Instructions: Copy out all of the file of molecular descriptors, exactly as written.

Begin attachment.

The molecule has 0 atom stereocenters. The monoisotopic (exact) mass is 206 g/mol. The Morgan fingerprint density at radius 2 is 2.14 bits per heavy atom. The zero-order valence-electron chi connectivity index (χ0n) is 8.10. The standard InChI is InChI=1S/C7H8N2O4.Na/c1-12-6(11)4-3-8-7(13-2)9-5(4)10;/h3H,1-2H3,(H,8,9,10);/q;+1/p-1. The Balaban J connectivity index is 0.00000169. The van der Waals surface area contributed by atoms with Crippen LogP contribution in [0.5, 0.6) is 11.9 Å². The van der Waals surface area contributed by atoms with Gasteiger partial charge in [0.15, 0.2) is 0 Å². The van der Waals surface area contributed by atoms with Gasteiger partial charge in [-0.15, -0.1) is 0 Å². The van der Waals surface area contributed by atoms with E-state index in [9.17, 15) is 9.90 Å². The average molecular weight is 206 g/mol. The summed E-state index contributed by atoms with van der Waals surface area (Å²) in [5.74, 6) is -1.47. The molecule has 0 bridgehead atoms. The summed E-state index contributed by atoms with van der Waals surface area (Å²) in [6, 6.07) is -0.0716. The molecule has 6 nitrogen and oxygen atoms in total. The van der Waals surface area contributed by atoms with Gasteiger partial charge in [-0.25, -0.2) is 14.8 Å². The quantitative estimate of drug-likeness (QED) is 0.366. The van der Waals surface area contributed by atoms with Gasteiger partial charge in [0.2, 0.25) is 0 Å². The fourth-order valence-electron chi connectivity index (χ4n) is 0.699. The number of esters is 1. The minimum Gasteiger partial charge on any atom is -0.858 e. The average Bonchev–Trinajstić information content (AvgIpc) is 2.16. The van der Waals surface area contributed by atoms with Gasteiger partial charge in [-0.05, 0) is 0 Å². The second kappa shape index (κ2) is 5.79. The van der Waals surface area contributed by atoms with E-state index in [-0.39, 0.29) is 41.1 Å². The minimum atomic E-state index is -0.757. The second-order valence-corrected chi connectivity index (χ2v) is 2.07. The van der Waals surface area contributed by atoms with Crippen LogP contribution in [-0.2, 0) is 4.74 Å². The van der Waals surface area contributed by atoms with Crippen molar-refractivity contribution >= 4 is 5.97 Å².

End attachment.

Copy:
The molecule has 0 atom stereocenters. The monoisotopic (exact) mass is 206 g/mol. The Morgan fingerprint density at radius 2 is 2.14 bits per heavy atom. The zero-order valence-electron chi connectivity index (χ0n) is 8.10. The standard InChI is InChI=1S/C7H8N2O4.Na/c1-12-6(11)4-3-8-7(13-2)9-5(4)10;/h3H,1-2H3,(H,8,9,10);/q;+1/p-1. The Balaban J connectivity index is 0.00000169. The van der Waals surface area contributed by atoms with Crippen LogP contribution in [0.5, 0.6) is 11.9 Å². The van der Waals surface area contributed by atoms with Gasteiger partial charge in [0.15, 0.2) is 0 Å². The van der Waals surface area contributed by atoms with Gasteiger partial charge in [-0.15, -0.1) is 0 Å². The van der Waals surface area contributed by atoms with E-state index in [9.17, 15) is 9.90 Å². The average molecular weight is 206 g/mol. The summed E-state index contributed by atoms with van der Waals surface area (Å²) in [5.74, 6) is -1.47. The molecule has 0 bridgehead atoms. The summed E-state index contributed by atoms with van der Waals surface area (Å²) in [6, 6.07) is -0.0716. The molecule has 6 nitrogen and oxygen atoms in total. The van der Waals surface area contributed by atoms with Gasteiger partial charge in [-0.25, -0.2) is 14.8 Å². The quantitative estimate of drug-likeness (QED) is 0.366. The van der Waals surface area contributed by atoms with Gasteiger partial charge in [0.2, 0.25) is 0 Å². The fourth-order valence-electron chi connectivity index (χ4n) is 0.699. The number of esters is 1. The minimum Gasteiger partial charge on any atom is -0.858 e. The average Bonchev–Trinajstić information content (AvgIpc) is 2.16. The van der Waals surface area contributed by atoms with Gasteiger partial charge in [-0.05, 0) is 0 Å². The second kappa shape index (κ2) is 5.79. The van der Waals surface area contributed by atoms with E-state index in [-0.39, 0.29) is 41.1 Å². The minimum atomic E-state index is -0.757. The second-order valence-corrected chi connectivity index (χ2v) is 2.07. The van der Waals surface area contributed by atoms with Crippen LogP contribution in [-0.2, 0) is 4.74 Å². The van der Waals surface area contributed by atoms with Crippen molar-refractivity contribution >= 4 is 5.97 Å².